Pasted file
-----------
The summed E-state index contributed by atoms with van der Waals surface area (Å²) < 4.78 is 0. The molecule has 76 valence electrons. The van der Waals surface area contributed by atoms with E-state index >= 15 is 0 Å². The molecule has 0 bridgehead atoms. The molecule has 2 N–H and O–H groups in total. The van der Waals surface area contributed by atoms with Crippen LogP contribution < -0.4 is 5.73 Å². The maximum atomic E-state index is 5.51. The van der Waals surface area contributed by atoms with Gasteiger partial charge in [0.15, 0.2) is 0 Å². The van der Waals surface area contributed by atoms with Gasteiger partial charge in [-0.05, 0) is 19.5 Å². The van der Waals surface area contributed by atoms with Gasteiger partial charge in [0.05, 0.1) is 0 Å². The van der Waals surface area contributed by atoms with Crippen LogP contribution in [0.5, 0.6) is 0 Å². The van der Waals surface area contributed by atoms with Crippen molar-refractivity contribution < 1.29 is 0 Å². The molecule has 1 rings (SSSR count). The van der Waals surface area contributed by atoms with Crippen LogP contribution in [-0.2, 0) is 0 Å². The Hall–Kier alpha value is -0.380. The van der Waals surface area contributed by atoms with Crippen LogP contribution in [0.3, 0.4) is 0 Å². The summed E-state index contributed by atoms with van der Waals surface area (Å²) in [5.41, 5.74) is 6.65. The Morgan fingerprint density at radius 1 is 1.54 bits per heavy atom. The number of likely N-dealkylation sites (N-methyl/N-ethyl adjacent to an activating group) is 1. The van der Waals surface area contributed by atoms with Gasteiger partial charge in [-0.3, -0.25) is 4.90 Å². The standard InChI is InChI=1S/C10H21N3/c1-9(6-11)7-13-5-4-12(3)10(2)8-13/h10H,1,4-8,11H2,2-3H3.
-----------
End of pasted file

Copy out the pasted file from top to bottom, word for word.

The summed E-state index contributed by atoms with van der Waals surface area (Å²) < 4.78 is 0. The molecule has 76 valence electrons. The van der Waals surface area contributed by atoms with E-state index >= 15 is 0 Å². The molecule has 0 bridgehead atoms. The molecule has 2 N–H and O–H groups in total. The van der Waals surface area contributed by atoms with Crippen LogP contribution < -0.4 is 5.73 Å². The maximum atomic E-state index is 5.51. The van der Waals surface area contributed by atoms with Gasteiger partial charge in [0.15, 0.2) is 0 Å². The van der Waals surface area contributed by atoms with Gasteiger partial charge in [-0.05, 0) is 19.5 Å². The van der Waals surface area contributed by atoms with Gasteiger partial charge in [0.05, 0.1) is 0 Å². The van der Waals surface area contributed by atoms with Crippen LogP contribution in [0.5, 0.6) is 0 Å². The van der Waals surface area contributed by atoms with Crippen molar-refractivity contribution < 1.29 is 0 Å². The molecule has 1 rings (SSSR count). The van der Waals surface area contributed by atoms with Crippen LogP contribution in [-0.2, 0) is 0 Å². The Hall–Kier alpha value is -0.380. The van der Waals surface area contributed by atoms with Crippen LogP contribution in [0.3, 0.4) is 0 Å². The summed E-state index contributed by atoms with van der Waals surface area (Å²) in [5.41, 5.74) is 6.65. The Morgan fingerprint density at radius 1 is 1.54 bits per heavy atom. The number of likely N-dealkylation sites (N-methyl/N-ethyl adjacent to an activating group) is 1. The van der Waals surface area contributed by atoms with Gasteiger partial charge in [-0.3, -0.25) is 4.90 Å². The standard InChI is InChI=1S/C10H21N3/c1-9(6-11)7-13-5-4-12(3)10(2)8-13/h10H,1,4-8,11H2,2-3H3.